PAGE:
This question takes us to the heart of the difference between free market economics and Buddhist economics: our human nature and what makes us happy.
According to Buddhist economics, human nature is generous and altruistic, even as we also care about ourselves. Buddha taught that all people suffer from their own mental states, with feelings of discontent that come from desiring more and more. The Dalai Lama tells us that the feeling of not having enough and wanting more does not arise from the inherent desirability of the objects we are seeking, but from our own mental illusions. Buddha taught us how to end suffering by changing our states of mind, which translates into finding happiness through living a meaningful life.
In contrast to Buddhist economics, traditional economics holds that human nature is self-centered and that people care only about themselves as they push ahead to maximize their incomes and fancy lifestyles. According to this approach, buying and consuming—shopping for new shoes or playing a new video game—will make you happy. But soon you grow tired of the shoes, become disappointed with the game, and are off shopping again. In this endless cycle of desire, we are continuously left wanting more without ever finding lasting satisfaction.
Economics based on hedonic happiness, or personal pleasure with the avoidance of pain, focuses on pursuing money and buying things that make you feel good, at least in the moment. This short-lived happiness fits in well with our materialistic, goal-oriented economy. We chase our dreams of large wealth or great power or awesome sex or a major championship in the belief that they will bring us lasting happiness. Our purchase, or promotion, or love affair gives us a high. Yet that high soon wears off, and we are off chasing the next high.
Buddhist economics rests upon Aristotle’s eudaimonic happiness, where happiness comes from self-realization, and living a worthy and moral life in service to others and the community. Aristotle teaches us, “He is happy who lives in accordance with complete virtue and is sufficiently equipped with external goods, not for some chance period but throughout a complete life.” He also says, “The contemplative life is happiest.”
The Dalai Lama warned that material gain is based on an erroneous assumption that what we buy “can by itself alone, provide us with all the satisfaction we require.” He teaches us that “genuine happiness is characterized by inner peace and arises in the context of our relationships with others.” In Buddhist economics, people strive to act ethically, which includes not harming others, even not ruining others’ experiences or happiness. For example, you cause harm when your words or actions anger others, or make them (and yourself) feel desire or attachment, hatred or aggression, delusion, pride, and envy, or other mental poisons (called kleshas in Buddhism).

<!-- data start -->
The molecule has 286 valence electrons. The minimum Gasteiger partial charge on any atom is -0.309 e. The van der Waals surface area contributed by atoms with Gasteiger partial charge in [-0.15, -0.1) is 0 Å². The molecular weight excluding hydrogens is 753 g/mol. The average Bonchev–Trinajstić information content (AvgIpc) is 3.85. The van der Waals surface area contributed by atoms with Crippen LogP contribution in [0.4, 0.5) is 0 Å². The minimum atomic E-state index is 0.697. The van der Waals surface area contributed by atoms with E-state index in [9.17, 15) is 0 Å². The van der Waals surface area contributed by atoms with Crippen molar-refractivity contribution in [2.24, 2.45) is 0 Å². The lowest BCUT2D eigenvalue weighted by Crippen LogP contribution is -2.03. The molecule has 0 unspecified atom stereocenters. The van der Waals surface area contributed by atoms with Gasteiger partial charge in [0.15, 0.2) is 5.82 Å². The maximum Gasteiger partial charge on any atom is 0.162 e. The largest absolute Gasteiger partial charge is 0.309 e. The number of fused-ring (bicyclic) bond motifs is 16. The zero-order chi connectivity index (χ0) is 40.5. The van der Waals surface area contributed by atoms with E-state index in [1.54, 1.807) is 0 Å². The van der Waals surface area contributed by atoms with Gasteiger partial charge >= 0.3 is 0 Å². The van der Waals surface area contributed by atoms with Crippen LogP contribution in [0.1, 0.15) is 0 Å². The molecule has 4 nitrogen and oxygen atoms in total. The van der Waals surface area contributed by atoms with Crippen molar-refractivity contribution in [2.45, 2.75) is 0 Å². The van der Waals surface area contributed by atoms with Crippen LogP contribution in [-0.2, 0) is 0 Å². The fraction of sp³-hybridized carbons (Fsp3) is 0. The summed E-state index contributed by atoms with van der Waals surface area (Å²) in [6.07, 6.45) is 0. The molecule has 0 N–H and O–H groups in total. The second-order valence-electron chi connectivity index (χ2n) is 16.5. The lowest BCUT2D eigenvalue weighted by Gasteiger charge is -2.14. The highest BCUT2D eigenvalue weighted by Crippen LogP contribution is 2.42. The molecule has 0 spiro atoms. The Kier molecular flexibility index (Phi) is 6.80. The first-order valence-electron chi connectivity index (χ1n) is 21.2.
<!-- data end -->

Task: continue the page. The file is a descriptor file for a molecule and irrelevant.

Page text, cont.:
Finding inner happiness is one of the goals of Buddhist economics. Buddhism holds that we attain true freedom and peace only when we quit our mental habits of reacting with cravings for external stimuli (“I’ve got to own that!” “Win this game!”) and reacting with aversion to external forces (“I can’t stand that!” “Defeat it!”). Instead, Buddhism says to quiet your mind: notice the beauty as you go for a walk, enjoy your food as you eat, connect more intimately with your friends.
Economists have demonstrated that people care about fairness, and want to be part of an organization or society that they consider just and fair. When psychologists study what makes people happy, they find that being kind to others makes people happier. People only need moments of compassion to build upon, because there is a positive feedback loop: when you do a kind deed (take your mom to lunch), you become happier, which makes it more likely you will do another kind act (help your neighbor carry in groceries). Kindness makes you happier, and happier people engage in more acts of kindness.
Positive psychology demonstrates how well-being comes from experiencing a life that has meaning beyond merely feeling happy, which complements Buddhist economics. For example, positive psychologist Seligman teaches exercises to promote well-being based on engagement, good relationships, accomplishment and purpose.
In Buddhist economics, we discriminate between real happiness built upon a fully developed mindful life, and temporary happiness built around money and never-ending desires. In Buddhist economics, people do not aim to maximize their own income, because we want to ensure the happiness and well-being of all people.
Buddhist economics provides guidance both for restructuring the economy to place concerns about inequality, sustainability, and the human spirit at its center, and for leading meaningful, happy lives. “Practice compassion to be happy” replaces “More is better.” “Maximize your own position” becomes “Everyone’s well-being is connected.”